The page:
5 percent of the 420 python codebases we checked silently skipped tests (so we fixed them)
Duplicate names for tests in the same scope results in some of the tests being skipped:
# file with 3 tests (with duplicate names)
The tests were written. Lets run them:
tests/test_helpers.py::test_a ✓ 100% ██████████Results (0.85s):
Three tests were written but only one test was found in the file and therefore only one test was ran. The reason for this is a basic feature of Python (and probably all programming languages): when a function or class or variable is defined multiple times in the same scope then the last definition overwrites all previous ones. This is true for all name assignments in general. Here’s a diagram of different scopes a test may be in:
Tests can have the same name if they are in different scopes, but the same name in the global scope, or the same name in the same class scope would result in later tests overriding the earlier one. Test runners such as pytest or the built-in unittest package can only detect and run the tests that are defined in the test files — so if a file contains a duplicate test name then the earlier ones will not be available to the test runner and therefore the test will not run.
We at Code Review Doctor automatically scanned the codebase of 420 public open source Python repositories on GitHub to detect tests that were skipped because they had duplicate names within their scope. We checked for “pytest-style” functional tests or “TestCase-style” class tests (fun fact: while Pytest has a lot of proponents, 28% of Python devs still use unittest TestCase tests). We found 5% of the 420 repositories we checked had at least one test that was not running due to this issue. The record for the most duplication for a given test name in the same scope goes to “test_service_mgr_runit”, which was used three times. This means that two tests were skipped. Somewhere there is a developer sleeping soundly erroneously thinking the test they wrote demonstrates the code works as expected!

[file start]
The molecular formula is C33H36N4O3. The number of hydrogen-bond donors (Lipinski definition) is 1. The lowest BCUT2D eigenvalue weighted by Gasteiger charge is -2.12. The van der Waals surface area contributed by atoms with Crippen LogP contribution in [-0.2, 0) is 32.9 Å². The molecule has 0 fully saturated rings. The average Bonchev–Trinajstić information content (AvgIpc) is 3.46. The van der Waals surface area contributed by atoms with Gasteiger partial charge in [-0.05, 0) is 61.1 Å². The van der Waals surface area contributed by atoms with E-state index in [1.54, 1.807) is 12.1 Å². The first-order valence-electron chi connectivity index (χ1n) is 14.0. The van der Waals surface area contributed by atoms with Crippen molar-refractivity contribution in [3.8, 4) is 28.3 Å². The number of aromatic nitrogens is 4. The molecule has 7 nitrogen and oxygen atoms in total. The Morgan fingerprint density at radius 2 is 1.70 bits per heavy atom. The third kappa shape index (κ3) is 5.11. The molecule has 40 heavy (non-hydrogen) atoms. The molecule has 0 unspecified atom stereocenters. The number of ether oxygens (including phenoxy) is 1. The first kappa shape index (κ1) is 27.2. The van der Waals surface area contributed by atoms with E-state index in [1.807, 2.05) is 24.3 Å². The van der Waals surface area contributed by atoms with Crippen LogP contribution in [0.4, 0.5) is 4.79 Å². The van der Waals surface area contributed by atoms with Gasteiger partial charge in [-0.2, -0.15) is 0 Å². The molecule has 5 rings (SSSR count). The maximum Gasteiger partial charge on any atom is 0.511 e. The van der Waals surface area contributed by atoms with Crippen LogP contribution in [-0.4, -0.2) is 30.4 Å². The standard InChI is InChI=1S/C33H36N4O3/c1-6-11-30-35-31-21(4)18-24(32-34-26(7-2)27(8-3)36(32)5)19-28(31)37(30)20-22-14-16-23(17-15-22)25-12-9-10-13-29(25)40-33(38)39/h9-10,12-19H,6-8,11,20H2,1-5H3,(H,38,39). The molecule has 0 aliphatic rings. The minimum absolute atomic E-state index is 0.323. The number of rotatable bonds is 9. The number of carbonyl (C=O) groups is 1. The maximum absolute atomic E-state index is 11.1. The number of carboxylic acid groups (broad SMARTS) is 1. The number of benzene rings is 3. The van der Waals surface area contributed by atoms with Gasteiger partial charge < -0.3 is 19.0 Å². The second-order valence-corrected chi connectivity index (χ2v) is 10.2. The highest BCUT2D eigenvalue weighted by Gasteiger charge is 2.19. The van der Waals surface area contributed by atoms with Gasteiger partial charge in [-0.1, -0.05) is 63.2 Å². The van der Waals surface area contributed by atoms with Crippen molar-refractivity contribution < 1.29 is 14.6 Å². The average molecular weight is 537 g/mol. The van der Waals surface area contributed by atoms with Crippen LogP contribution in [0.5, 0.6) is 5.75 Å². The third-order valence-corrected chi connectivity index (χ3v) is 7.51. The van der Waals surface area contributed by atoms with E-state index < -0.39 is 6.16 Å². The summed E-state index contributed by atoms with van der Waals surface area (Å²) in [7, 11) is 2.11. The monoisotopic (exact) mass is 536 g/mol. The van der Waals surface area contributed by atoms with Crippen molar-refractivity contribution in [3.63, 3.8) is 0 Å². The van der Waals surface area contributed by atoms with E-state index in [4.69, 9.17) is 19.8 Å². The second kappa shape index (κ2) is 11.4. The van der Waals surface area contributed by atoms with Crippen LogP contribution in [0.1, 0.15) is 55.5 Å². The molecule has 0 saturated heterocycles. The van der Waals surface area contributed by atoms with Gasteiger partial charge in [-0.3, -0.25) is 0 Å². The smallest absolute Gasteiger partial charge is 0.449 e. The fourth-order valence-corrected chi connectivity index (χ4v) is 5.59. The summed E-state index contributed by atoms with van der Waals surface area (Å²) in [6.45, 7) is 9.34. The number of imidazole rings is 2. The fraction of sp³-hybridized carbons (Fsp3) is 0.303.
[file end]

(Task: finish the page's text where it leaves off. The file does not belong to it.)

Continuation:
Here’s a gist of the affected lines we found. We auto-generated simple fix pull requests. Here’s the Pull Requests we opened for the more interesting larger projects:
- Ansible (52.2k stars, 20k forks)
- OpenEdx (5.9k stars, 3.2k forks)
- Django Axes (1k stars, 500 forks)
- Taigaio (5.7k stars, 1.1k forks)
- Django Haystack (3.3k stars, 1.3k forks)
This sheer number of affected codebases (1 in 20 in the sample) demonstrates that this problem is not just theoretical and is a real problem affecting real codebases — some of them huge well-established ones with huge numbers of users, great coding standard and a strong software development life-cycle. See the full list on this gist here.
Impact and cause
It’s noteworthy that the CI builds started failing on approximately 25% of the pull requests once the skipped tests were renamed. This does not necessarily indicate the code is broken, but could indicate the test logic is wrong. A wrong test is still bad though, as a developer often read test to understand the expected behaviour of the code. A developer reading the test probably wont notice the test was not being ran, and could therefore be given bad expectation of how the product behaves.